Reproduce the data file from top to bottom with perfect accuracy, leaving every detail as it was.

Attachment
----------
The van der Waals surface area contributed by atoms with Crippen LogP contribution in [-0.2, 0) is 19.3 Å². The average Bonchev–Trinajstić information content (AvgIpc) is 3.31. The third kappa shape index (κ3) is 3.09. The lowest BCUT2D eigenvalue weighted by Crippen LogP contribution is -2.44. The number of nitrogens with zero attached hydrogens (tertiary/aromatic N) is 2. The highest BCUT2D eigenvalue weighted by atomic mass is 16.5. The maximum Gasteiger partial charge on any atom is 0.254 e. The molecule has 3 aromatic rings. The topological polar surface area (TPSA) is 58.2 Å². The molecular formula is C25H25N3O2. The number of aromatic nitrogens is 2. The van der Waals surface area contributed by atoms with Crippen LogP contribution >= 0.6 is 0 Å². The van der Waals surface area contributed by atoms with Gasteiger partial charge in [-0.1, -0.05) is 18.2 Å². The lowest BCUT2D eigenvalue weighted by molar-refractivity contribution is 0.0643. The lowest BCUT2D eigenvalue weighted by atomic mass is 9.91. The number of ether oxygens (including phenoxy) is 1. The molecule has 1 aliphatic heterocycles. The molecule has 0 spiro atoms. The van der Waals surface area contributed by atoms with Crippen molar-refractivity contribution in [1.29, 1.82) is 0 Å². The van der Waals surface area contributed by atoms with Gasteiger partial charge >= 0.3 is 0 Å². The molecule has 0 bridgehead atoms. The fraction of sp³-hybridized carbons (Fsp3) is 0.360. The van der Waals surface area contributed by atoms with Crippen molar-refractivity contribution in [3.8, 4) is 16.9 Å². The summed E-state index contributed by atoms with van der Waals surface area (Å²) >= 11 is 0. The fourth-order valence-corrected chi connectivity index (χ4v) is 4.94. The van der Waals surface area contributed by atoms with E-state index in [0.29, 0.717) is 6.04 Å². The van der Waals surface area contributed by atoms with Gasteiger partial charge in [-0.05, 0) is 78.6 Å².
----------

The van der Waals surface area contributed by atoms with Crippen LogP contribution in [-0.2, 0) is 19.3 Å². The average Bonchev–Trinajstić information content (AvgIpc) is 3.31. The third kappa shape index (κ3) is 3.09. The lowest BCUT2D eigenvalue weighted by Crippen LogP contribution is -2.44. The number of nitrogens with zero attached hydrogens (tertiary/aromatic N) is 2. The highest BCUT2D eigenvalue weighted by atomic mass is 16.5. The maximum Gasteiger partial charge on any atom is 0.254 e. The molecule has 3 aromatic rings. The topological polar surface area (TPSA) is 58.2 Å². The molecular formula is C25H25N3O2. The number of aromatic nitrogens is 2. The van der Waals surface area contributed by atoms with Crippen LogP contribution >= 0.6 is 0 Å². The van der Waals surface area contributed by atoms with Gasteiger partial charge in [-0.1, -0.05) is 18.2 Å². The lowest BCUT2D eigenvalue weighted by molar-refractivity contribution is 0.0643. The lowest BCUT2D eigenvalue weighted by atomic mass is 9.91. The number of ether oxygens (including phenoxy) is 1. The molecule has 1 aliphatic heterocycles. The molecule has 0 spiro atoms. The van der Waals surface area contributed by atoms with Crippen molar-refractivity contribution in [1.29, 1.82) is 0 Å². The van der Waals surface area contributed by atoms with Gasteiger partial charge >= 0.3 is 0 Å². The molecule has 0 bridgehead atoms. The fraction of sp³-hybridized carbons (Fsp3) is 0.360. The van der Waals surface area contributed by atoms with Crippen molar-refractivity contribution in [3.8, 4) is 16.9 Å². The summed E-state index contributed by atoms with van der Waals surface area (Å²) >= 11 is 0. The fourth-order valence-corrected chi connectivity index (χ4v) is 4.94. The van der Waals surface area contributed by atoms with E-state index in [0.29, 0.717) is 6.04 Å². The van der Waals surface area contributed by atoms with Gasteiger partial charge in [-0.05, 0) is 78.6 Å².